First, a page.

The lecture, given to the Toronto branch of the Archaeological Institute of America, was entitled, “In Search of the Last of the Phoenicians,” which conveys some idea of Dr. Sharon Herbert’s wry sense of humour and her cheerful attitude toward her work. Because of course the “last” Phoenicians are still alive today, in Lebanon, and the lecture title was only a play on a famous book title.
But the Phoenicians as we think of them — the descendants of the biblical Canaanites; seafarers and traders whose alphabet became the basis of almost all modern western alphabets and probably some north African — did seem to drop out of both the literary and archaeological record after the conquests of Alexander the Great. There’s a rather large gap, to put it mildly, between the 4th century BCE and the present day, between the Phoenicians of old and their modern descendants.
But that’s where University of Michigan archaeologist Sharon Herbert’s cheerful attitude comes in, because her digs in northern Israel have been astoundingly successful, rewriting a little history, and finding more traces of the Phoenicians on top of that.
It was when she and others were excavating at Tel Anafa, discovering a Hellenic complex beneath the ruins of Roman sheds, that Herbert realized there were elements to the building and its decoration that didn’t quite ring true to a Hellenic style. For one thing, they found pottery bearing the stamp of a Phoenician craftsman. And they unearthed a large public bath with stuccoed walls and a mosaic floor, and realized it was in a Punic style. That’s Punic, as in — Phoenician. And the closest parallel to such a place that had previously been found was in a suburb of ancient Carthage — the Phoenician colony.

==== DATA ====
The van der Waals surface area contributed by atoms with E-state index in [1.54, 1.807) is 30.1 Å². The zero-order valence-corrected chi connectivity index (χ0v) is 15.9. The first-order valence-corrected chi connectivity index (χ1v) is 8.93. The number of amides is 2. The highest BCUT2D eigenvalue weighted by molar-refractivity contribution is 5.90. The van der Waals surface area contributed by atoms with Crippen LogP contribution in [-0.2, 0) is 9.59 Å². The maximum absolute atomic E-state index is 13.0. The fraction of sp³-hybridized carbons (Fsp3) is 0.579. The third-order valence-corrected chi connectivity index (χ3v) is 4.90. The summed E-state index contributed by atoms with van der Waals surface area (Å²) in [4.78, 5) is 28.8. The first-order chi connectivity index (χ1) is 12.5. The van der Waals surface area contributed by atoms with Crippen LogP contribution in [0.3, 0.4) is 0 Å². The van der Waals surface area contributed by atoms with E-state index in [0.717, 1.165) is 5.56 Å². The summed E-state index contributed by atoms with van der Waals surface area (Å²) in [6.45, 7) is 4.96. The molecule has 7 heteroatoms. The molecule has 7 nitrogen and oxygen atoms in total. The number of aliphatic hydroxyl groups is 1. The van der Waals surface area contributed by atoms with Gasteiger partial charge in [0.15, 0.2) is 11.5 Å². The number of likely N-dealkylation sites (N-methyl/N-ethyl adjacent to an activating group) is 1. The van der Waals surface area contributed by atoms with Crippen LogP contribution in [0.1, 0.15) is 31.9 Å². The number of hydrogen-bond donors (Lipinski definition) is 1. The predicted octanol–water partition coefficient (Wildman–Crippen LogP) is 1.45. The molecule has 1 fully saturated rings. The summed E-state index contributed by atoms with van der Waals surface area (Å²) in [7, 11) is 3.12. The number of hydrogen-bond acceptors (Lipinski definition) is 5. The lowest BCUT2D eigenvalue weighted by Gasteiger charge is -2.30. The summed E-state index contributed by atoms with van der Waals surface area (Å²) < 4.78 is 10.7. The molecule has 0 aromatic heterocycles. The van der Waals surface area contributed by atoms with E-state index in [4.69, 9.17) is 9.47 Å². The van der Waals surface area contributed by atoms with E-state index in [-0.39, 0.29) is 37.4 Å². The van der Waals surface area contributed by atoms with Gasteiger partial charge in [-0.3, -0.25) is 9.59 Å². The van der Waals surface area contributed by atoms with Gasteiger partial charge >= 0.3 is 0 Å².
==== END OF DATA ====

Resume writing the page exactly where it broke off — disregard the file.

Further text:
What Herbert surmised was that this had been the home of a Phoenician family living in the Greek milieu of the day, yet also maintaining their historical ethnic identity and heritage. But she and her team could get a clearer picture by moving across the valley to Tel Kedesh (one of several ancient places that bore that name), a site they knew for sure had once been under the influence of the Phoenicians. If they found similar buildings or artifacts there, they would know they’d found at least some people retaining their ancient identity even as late as the 2nd century BCE.
And so it transpired. Further digs at this larger site found not only the Phoenicians, but Persians as well. Later history had been aware of one Persian administrative centre when the empire had controlled this part of the world, but that had been farther south. Now Herbert’s team found what is currently known as the PHAB — Persian Hellenic Administrative Building — the site of the northern Persian administrative centre, its walls providing the foundations for those of the later Hellenic edifice. The archaeologists discovered a room where documents had formerly been stored, leaving behind more than 2000 bullae, that is, impressions taken from official seals.
Even more significantly, many of those seals were carved with an “Aphrodite” that more closely resembled the Phoenician goddess Ashtarte-Tanit than any Greek goddess. And these seals bore an inscription meaning, “He who is over the land.” Which meant that the Governor at this administrative centre identified himself in some way with the power of the Phoenicians. They still had that much of an identity.
It only stands to reason, says Herbert. As she puts it, “The Greeks didn’t do genocide,” so the Phoenicians simply remained in their ancient land, gradually becoming assimilated into the overlying culture, yet retaining some memory of who they had always been.
We in the audience followed raptly as Herbert described her own history of archaeological discovery, in both words and slides. And for just a little while, the immaterial shades of the ancient Phoenicians took on more substance as their lives once again intersected the flow of living time.